By Fern Horst
At this time of year the story of Christmas and Christ’s coming to earth as a baby is often portrayed as one which brings warm thoughts to our hearts — a brand new baby, a young mother and her new husband, a twinkling starry night, angels singing, awestruck shepherds, a star over Bethlehem, a cozy hay-filled stable. Admittedly, those elements do paint a pretty picture.
But it was the beginning, and beginnings are usually characterized with fanfare, anticipation, and unfaltering hope. After all, what could possibly go wrong with this beautiful picture?
For those of us who know the story of Jesus’ life, we realize that an ominous shadow loomed over the place where the Child lay. After all, it was because of sin and the inevitable consequence of death that this Baby was born—not because of His own sin, but ours. Before this pure and holy Child would return to His Father, He would experience the ultimate pain that anyone has to bear: betrayal.
As singles anticipating Christmas, perhaps many of us are reminded more of our own stories of betrayal, dashed hopes, and wonderful beginnings gone awry, than we are of the cozy family gatherings that everyone, supposedly, experiences at Christmas. The wonder of it all is dimmed somewhat by the obvious fact that life for us isn’t the “norm”.
Perhaps the reason Christmas brings such mixed feelings of wonder and pain is because that is what the story of Christmas is really all about. We often think Christmas should be about the joy which this season is supposed to bring us. But joy is only one side of the Christmas story. While memories of betrayal and disappointment seem to be intruders at Christmas, let’s not forget that Jesus faced them, too, that first Christmas.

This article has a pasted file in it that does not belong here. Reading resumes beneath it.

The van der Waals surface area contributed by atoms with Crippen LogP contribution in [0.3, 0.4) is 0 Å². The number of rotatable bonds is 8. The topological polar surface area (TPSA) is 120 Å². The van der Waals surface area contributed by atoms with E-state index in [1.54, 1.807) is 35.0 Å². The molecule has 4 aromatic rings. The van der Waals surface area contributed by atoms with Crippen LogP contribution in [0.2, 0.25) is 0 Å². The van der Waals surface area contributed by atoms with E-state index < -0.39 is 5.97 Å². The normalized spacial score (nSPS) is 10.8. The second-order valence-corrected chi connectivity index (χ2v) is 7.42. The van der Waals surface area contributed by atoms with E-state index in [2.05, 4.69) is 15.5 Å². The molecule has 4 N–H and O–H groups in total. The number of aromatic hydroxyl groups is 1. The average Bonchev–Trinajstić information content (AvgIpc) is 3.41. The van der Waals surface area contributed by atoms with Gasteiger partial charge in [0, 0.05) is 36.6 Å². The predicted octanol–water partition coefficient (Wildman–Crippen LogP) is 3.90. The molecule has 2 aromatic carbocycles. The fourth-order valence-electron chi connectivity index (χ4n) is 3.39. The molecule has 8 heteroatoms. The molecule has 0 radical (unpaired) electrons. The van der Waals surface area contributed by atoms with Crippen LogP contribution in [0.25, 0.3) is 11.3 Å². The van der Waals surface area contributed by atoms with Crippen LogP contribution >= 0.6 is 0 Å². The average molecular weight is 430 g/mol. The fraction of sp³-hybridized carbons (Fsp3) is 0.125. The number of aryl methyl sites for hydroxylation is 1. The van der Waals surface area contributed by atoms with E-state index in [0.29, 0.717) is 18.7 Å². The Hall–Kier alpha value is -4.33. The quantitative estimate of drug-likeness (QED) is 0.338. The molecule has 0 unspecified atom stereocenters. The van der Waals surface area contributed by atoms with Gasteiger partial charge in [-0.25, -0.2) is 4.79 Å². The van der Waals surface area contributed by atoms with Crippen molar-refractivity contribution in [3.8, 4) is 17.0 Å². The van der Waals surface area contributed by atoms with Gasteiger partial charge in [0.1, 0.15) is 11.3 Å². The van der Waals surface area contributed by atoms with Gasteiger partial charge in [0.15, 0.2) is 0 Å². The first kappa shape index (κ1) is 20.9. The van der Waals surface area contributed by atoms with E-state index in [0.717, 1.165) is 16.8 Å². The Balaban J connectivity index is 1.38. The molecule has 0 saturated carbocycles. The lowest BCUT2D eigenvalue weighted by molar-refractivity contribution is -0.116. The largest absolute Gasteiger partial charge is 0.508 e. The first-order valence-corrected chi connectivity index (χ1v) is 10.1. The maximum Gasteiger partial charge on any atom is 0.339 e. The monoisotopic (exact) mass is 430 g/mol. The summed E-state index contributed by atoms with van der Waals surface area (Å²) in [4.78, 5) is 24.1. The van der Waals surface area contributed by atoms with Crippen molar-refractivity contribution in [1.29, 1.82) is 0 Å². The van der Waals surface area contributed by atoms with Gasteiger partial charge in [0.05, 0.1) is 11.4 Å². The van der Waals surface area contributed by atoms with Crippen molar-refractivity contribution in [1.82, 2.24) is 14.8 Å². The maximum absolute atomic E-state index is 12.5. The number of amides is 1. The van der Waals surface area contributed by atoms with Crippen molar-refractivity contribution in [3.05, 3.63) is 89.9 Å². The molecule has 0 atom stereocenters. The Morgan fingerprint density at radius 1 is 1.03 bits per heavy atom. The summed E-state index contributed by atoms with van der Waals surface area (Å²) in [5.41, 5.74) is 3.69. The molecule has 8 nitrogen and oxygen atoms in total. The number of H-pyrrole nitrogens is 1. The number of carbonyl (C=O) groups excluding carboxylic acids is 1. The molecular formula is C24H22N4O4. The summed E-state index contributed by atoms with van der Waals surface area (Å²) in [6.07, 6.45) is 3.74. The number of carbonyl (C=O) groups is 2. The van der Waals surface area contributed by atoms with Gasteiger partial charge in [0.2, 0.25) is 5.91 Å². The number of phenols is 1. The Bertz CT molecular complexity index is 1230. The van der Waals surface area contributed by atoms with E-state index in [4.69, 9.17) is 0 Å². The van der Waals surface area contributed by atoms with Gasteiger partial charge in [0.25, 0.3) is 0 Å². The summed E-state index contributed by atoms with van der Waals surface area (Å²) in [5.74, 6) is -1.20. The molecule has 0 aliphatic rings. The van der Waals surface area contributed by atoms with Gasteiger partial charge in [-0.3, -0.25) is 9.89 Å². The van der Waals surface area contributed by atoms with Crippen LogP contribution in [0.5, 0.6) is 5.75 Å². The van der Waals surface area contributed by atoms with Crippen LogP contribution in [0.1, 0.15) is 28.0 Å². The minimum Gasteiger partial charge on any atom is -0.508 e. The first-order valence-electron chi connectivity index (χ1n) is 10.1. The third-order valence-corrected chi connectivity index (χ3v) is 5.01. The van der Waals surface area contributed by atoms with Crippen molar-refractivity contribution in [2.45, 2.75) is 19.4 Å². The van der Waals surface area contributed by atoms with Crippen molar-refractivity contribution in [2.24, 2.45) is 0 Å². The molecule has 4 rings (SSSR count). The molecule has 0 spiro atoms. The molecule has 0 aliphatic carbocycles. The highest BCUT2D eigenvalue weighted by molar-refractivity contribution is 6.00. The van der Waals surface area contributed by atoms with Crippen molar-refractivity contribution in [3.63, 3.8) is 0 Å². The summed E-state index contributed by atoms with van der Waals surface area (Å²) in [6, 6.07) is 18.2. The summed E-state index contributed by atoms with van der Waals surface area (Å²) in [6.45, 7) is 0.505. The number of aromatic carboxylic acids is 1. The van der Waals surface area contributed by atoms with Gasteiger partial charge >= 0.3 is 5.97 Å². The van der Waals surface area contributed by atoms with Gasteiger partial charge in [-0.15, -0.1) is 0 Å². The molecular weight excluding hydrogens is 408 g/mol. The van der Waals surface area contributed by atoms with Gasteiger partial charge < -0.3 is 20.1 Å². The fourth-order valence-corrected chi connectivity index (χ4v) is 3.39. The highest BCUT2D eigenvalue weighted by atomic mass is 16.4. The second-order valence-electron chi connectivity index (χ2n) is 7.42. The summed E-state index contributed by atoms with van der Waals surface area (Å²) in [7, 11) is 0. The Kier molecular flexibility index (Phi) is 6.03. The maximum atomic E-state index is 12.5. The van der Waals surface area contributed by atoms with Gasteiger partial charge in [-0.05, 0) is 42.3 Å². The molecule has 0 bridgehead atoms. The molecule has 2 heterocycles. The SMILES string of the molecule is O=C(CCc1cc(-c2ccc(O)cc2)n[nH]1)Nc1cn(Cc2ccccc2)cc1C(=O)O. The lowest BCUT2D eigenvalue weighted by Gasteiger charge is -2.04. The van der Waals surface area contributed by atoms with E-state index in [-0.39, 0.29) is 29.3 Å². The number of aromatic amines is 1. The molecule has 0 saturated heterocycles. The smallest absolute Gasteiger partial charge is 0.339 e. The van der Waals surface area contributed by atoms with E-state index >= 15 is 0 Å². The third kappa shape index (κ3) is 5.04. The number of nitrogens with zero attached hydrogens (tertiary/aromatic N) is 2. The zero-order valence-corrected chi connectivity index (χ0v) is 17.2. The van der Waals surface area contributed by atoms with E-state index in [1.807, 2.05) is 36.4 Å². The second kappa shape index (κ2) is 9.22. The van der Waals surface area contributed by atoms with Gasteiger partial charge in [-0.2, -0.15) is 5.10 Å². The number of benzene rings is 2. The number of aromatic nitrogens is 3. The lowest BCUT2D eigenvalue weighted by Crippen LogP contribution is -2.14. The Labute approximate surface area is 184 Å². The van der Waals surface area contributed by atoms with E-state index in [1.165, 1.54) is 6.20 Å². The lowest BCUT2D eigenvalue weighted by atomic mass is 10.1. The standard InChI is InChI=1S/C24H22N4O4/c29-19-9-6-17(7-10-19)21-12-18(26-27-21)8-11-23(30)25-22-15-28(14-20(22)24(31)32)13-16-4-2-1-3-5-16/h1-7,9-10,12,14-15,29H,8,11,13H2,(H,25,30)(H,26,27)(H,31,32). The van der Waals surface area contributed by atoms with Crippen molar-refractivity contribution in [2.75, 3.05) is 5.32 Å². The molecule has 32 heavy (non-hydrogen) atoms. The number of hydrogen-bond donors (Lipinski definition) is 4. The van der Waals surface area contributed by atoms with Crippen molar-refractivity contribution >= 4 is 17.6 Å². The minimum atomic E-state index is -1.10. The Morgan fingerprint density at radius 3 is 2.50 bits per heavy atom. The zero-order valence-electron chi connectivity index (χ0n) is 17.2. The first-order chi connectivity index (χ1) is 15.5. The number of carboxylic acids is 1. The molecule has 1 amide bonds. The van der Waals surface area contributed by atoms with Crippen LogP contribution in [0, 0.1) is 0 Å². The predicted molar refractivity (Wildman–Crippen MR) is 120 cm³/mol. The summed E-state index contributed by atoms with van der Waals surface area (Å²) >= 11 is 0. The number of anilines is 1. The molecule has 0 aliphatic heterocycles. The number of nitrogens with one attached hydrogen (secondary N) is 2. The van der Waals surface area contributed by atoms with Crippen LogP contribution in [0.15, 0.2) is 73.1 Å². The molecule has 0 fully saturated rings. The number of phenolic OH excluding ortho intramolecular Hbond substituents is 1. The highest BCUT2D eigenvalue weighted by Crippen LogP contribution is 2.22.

He humbled Himself to come to earth as a helpless baby in order to give His people unconditional love, to heal their broken hearts, to bring them unexplainable joy and peace, and abundant life both now and for eternity. But those for whom He came were the very ones who rejected Him, betrayed Him, and were unfaithful to Him. In the end they killed Him—the ultimate betrayal.
Before we shake our heads, let’s ask ourselves where we would have been that night before He died. Would we have told His enemies where He was in order to earn a little extra cash? Would we have fallen asleep while He agonized over His upcoming death? Perhaps we would have fled the scene rather than standing at His side, or denied we ever knew Him. We know the pain of such betrayal in our own lives, and would rather not picture ourselves betraying our Lord. But just as the motives of the disciples deceived them, our motives often deceive us. Perhaps we refuse His grace to live purely and uprightly because we value our own pleasure above a life of sacrifice for Him. Perhaps we reject one of His own because they don’t look or act just right for our tastes. Perhaps we have refused His free gift of salvation because we want to be our own boss. Or perhaps, because we’d rather cling to the meager comfort that anger over past wrongs brings us, we refuse His grace to forgive, or His peace, or His joy. He came to t his earth to give us all of this, and more, and yet when we refuse them, we take part in the betrayal of this One who gave His life for us. It’s sobering to realize that the pain of betrayal we think we don’t deserve, we have all imposed on that precious Baby whom we adore and worship at Christmas.
No, Christmas isn’t just about happy family gatherings and wide-eyed children and the perfect gift for everyone. It’s about a pure and perfect love that chose to be betrayed and rejected. It’s about sin and death. It’s about a Saviour who lived and died to redeem us from the effects of all of these. It’s about a Heaven where the pain of betrayal and disappointment on this earth will be completely erased.
When those unwanted memories and dashed dreams and disappointments creep into all the festivity this Christmas, let’s remember they were present on that first Christmas, too. That Baby wrapped in swaddling clothes would someday be betrayed by all those He came to love. But He came anyway, to show His faithfulness to us—a faithfulness and enduring love we don’t deserve, but long for anyway.
That’s truly a wonder we can celebrate this Christmas.